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Ministers eye £3bn B&B mortgage sell-off

Business & Economy 01 May 2017
Ministers eye £3bn B&B mortgage sell-off

Ministers to sell £3bn of Bradford & Bingley mortgage loans

UK Asset Resolution has hired Morgan Stanley to sell a £3bn chunk of Bradford & Bingley mortgages, Sky News learns.

Image: The auction is unlikely to be held until after June's General Election

By Mark Kleinman, City Editor

The Government is to take another step towards recouping the vast sums of money injected into the banking system in 2008 by selling £3bn of Bradford & Bingley (B&B) mortgage loans.

Sky News has learnt that UK Asset Resolution, the Treasury-supervised unit which manages the remnants of the former high street lender, has appointed the Wall Street investment bank Morgan Stanley to handle an auction later this year.

The portfolio for which it will seek buyers is understood to comprise lower-quality buy-to-let and higher loan-to-value mortgages ‎than an £11.8bn package offloaded last month.

City sources said the latest auction was unlikely to kick off until after June's General Election.

It is likely to involve the mortgages being sold at a substantial discount to their book value.

A successful sale of the £3bn mortgage book would nevertheless generate sufficient proceeds to repay a big chunk of the outstanding loan made by the Treasury to the Financial Services Compensation Scheme (FSCS) in 2008.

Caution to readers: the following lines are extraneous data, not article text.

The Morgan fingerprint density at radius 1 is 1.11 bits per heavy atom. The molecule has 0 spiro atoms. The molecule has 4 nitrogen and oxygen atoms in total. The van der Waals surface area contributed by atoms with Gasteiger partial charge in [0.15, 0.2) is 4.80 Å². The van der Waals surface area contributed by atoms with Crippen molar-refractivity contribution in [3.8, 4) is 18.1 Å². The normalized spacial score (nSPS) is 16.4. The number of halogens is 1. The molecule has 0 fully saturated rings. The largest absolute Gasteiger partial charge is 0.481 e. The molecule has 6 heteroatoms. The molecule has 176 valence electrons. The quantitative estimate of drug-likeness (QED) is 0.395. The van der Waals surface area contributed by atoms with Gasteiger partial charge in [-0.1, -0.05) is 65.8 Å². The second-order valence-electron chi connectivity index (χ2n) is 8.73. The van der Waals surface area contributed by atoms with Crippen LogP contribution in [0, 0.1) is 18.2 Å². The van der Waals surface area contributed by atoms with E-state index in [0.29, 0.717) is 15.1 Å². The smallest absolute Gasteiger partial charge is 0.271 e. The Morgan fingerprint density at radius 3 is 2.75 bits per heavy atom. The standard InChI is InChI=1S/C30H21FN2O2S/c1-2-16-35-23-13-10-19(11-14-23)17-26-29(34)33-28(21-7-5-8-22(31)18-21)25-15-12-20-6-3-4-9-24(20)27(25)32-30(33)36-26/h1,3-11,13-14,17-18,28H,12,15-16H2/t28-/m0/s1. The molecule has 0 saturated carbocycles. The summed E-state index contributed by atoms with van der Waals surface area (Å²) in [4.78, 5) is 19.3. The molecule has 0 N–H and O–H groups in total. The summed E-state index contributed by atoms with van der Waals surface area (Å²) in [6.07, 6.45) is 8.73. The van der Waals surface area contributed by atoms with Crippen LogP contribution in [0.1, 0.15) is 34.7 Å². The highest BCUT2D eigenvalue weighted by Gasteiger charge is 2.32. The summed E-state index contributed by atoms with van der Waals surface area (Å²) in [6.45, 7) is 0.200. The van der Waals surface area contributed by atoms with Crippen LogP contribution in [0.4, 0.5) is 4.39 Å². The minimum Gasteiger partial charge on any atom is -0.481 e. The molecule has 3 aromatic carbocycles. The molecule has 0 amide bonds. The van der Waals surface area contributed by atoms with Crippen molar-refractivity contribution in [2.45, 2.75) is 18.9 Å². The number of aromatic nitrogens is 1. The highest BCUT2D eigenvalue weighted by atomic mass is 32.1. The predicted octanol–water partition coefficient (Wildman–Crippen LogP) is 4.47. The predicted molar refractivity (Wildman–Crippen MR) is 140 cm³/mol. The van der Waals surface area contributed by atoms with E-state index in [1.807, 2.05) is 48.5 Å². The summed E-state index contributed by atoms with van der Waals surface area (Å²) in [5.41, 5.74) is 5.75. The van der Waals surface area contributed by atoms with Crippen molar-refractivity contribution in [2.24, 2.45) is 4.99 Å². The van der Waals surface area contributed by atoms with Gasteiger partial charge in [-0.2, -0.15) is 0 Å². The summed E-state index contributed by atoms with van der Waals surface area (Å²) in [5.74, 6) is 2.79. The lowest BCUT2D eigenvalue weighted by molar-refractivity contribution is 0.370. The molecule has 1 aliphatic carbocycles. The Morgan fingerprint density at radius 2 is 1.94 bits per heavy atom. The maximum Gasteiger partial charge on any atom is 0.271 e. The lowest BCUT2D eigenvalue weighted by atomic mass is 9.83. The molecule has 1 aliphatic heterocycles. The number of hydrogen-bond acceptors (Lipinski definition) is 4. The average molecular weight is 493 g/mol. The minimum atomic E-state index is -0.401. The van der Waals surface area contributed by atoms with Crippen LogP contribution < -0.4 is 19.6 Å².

It would represent a further phase of the Government's efforts to recover as much of the capital ploughed into the banking industry during the financial crisis as possible.

The £20bn used to rescue Lloyds Banking Group has now been returned to taxpayers, with the remaining 1% stake in the UK's biggest high street lender expected to be sold in the next fortnight.

Morgan Stanley has led the gradual reduction of the state's Lloyds shareholding through a drip-feed mechanism called a trading plan.

Tens of billions of pounds more has been generated from the disposal of the customer base of Northern Rock to Virgin Money, and loans made by the same bank, whose requirement for emergency Bank of England funding in 2007 marked the start of Britain's financial meltdown.

However, the Government is unlikely to recover more than a fraction of the £45.5bn used to prop up Royal Bank of Scotland.

Philip Hammond, the Chancellor, recently acknowledged that the Government would be forced to crystallise a huge loss when its 72% RBS shareholding is eventually sold.

UKAR's balance sheet, which stood at £116bn in 2010, has been whittled down to £22bn following the £11.8bn sale to Blackstone and Prudential.

The latest auction will draw interest from ‎a similar pool of buyers of financial assets which have participated in previous UKAR sale processes.

Spokesmen for UKAR and Morgan Stanley declined to comment.

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